The Official DSI/Sequential Forum

Digital Waveshape Descriptions

Digital Waveshape Descriptions
« on: November 16, 2015, 08:19:05 PM »
Here is an invaluable list of the Evolver’s digital waveshapes, with abbreviated descriptions of each one.  I've gathered it together from two or three different sources.  Unfortunately, I’ve never found a key to each abbreviation.

As the manual says,

“Waveshapes 1-95 correspond to ROM (preset) Waveshapes 32–126 in the Prophet-VS. Waveshapes 97–128 are user programmable via the software editor. In the VS, the user waves were 0-31, and wave 127 was noise, which is not included because the Poly Evolver has a separate noise generator. Wave 96 has a Waveshape that is unique to Evolver in place of the VS noise. Wave 95 (126 on the VS) is a “blank” wave, which can give some options while sequencing waves. The Poly Evolver ships with waves 97–128 the same as 1-32."

1 Sine
2 Sawtooth
3 Square
4 WmBell
5 RdBell
6 R2Bell
7 W2Bell
8 FmtBell
9 FzReed
10 FmtAOh
11 FmtAhh
12 TriPlus
13 DisBel
14 Pulse 1
15 Pulse 2
16 Square Reed
17 Oohh
18 Eehh
19 FeedBack
20 Piano1
21 Electric Piano
22 M.Harm
23 HiTop
24 WmReed
25 3rd and 5th harmonics; fundamental absent
26 Hollow
27 Heavy 7th harmonics
28 BelOrg
29 BASSBELL (14th and 28th harmonics)
30 Tine1
31 PhSQR
32 Orient
33 HiPipe
34 Mass
35 ReedOrg
36 OrgAhh
37 MelOrg
38 FmtOrg
39 Clarinet
40 AhhFem
41 AhhHom
42 AhhBass
43 RegVox
44 VOCAL 1 (Detune oscs using either wave to bring out the vocal)
45 VOCAL 2 (Detune oscs using either wave to bring out the vocal)
46 HiAhh
47 Bass
48 Guitar
49 Nice
50 WoodWind
51 Oboe
52 Harp
53 Pipe
54 Hack1
55 Hack2
56 Hack3
57 Pinch
58 BellHrm
59 BellVox
60 Hi Harm
61 Hi Reed
62 BellReed
63 WmWhstl
64 Wood
65 Pure
66 Med Pure
67 HiHarm
68 FullBell
69 Bell
70 Pinch
71 Clustr
72 M.Pinch
73 VoxPnch
74 OrgPnch
75 AhhPnch
76 PnoOrg
77 BrReed
78 NoFund
79 ReedHrm
80 LiteFund
81 MelOrg
82 Bell Partials 1
83 Bell
84 Sawtooth 3rd and 5th
85 Sine 5ths (2 sines an octave and a 5th apart)
86 Sine 2 Octave (2 sines, 2 octaves apart)
87 Sine 4 Octave (2 sines, 4 Octaves apart)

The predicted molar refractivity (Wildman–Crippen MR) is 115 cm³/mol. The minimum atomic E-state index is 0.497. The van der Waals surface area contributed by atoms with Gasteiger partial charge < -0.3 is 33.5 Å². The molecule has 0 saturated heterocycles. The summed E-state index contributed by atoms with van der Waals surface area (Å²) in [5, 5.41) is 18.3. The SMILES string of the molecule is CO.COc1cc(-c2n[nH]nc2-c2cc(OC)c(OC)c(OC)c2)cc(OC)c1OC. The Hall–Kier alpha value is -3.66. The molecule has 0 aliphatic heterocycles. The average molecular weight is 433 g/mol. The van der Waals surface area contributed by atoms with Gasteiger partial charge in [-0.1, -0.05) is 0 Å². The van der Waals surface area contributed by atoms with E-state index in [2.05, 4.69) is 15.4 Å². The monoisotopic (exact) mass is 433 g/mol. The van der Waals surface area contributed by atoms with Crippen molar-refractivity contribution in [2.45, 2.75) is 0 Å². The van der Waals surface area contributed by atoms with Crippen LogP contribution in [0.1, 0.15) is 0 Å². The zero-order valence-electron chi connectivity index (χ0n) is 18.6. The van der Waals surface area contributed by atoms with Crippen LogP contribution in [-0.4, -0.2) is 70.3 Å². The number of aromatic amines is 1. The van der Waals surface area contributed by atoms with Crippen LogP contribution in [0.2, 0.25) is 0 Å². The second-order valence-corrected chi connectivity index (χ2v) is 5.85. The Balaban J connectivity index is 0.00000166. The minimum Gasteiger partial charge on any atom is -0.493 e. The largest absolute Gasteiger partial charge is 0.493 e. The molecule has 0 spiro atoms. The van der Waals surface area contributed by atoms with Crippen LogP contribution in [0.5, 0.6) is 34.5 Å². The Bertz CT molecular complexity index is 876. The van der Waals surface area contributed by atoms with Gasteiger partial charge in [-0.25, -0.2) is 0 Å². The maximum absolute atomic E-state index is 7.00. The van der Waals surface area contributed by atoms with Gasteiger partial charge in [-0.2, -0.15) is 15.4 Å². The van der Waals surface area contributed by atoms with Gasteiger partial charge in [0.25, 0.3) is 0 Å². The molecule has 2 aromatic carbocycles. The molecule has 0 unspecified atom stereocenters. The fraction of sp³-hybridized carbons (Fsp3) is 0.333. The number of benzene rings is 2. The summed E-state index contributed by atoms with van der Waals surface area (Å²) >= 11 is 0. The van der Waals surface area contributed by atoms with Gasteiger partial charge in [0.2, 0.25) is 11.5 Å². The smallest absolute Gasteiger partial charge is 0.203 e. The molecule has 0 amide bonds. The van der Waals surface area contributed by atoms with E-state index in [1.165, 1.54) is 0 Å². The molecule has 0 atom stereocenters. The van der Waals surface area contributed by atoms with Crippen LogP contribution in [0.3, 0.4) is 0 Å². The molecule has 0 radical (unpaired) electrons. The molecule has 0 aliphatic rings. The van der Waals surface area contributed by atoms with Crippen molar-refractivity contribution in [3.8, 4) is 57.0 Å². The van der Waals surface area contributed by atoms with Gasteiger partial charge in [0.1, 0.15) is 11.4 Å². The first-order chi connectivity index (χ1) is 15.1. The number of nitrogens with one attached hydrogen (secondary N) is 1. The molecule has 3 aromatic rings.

88 Sawtooth 5ths (2 saws, an octave and a 5th apart)
89 Sawtooth 2 Octaves (2 saws, 2 octaves apart)
90 Square 5ths (2 squares, a 5th apart)
91 Square Octave+5th (2 squares, an octave and a 5th apart)
92 Square 2-Octaves (2 squares, 2 octaves apart)
94 Bell Partials 2
95 Null (Blank) Wave
96 ?
97-128 User Waves (same as 1-32 above)
« Last Edit: July 07, 2017, 06:01:36 PM by Sacred Synthesis »

Re: Digital Waveshape Descriptions
« Reply #1 on: October 21, 2016, 08:25:48 PM »
This tool is useful for a visual of each waveform and for uploading your own to the custom user tones

Re: Digital Waveshape Descriptions
« Reply #2 on: March 26, 2017, 08:06:59 PM »
From the old EX5 forum:

"I just wandered over to see the chat on Dave's new synth, and found this page about the VS waveshape names. Since it was my job to create most of the original waveshapes with the special program that Josh Jeffe wrote (called "Hacker"), I thought I'd make some comments, since you were looking for more details.

Firstly, the initial list you posted of just a few VS waveshape names is pretty much all of the names I originally made up (expect the numbering is off, of course). The reason so few were named is, most of these waveshapes had no "rhyme or reason" to them; I just moved a mouse around in the waveshape window of Hacker, and stored them when I liked what I, unfortunately there is no "mystery" about the sources - just a completely empirical approach, you might say.
I have no idea where that "complete list" of names came from - someone's attempt to identify for easier use, I guess. (Ravi's idea that "This tells me perhaps that other than the first short list, the longer list may be somewhat unofficially manufactured after the fact" is indeed the case.)

The names that I did put in the VS manual attempted to describe the waveshapes when there was some logic to it, such as 2 saws tuned an octave or a fifth apart, etc. A couple of the waves were taken from a sample of Josh's voice, while a few others were visually 'copied' from the front panel silk-screen of a Korg DW6000 . The wave drawing program also had an additive synthesis function where I could set the level for each of 16 harmonics, and the silk-screen of the Korg had several waveforms printed in this "harmonic drawbar", I just eyeballed the levels, and counted across the 16 lines to "copy" the waveshapes. I was as surprised as anyone to find that it produced a pretty close approximation (Korg must have done a good job on those screened

I think the most fun of all was creating original waveshapes from the VS itself. As Chris Meyer says, this aspect of the VS was usually sadly negelected.

All in all, a unique-sounding beast!

John Bowen"
« Last Edit: July 07, 2017, 05:56:56 PM by Sacred Synthesis »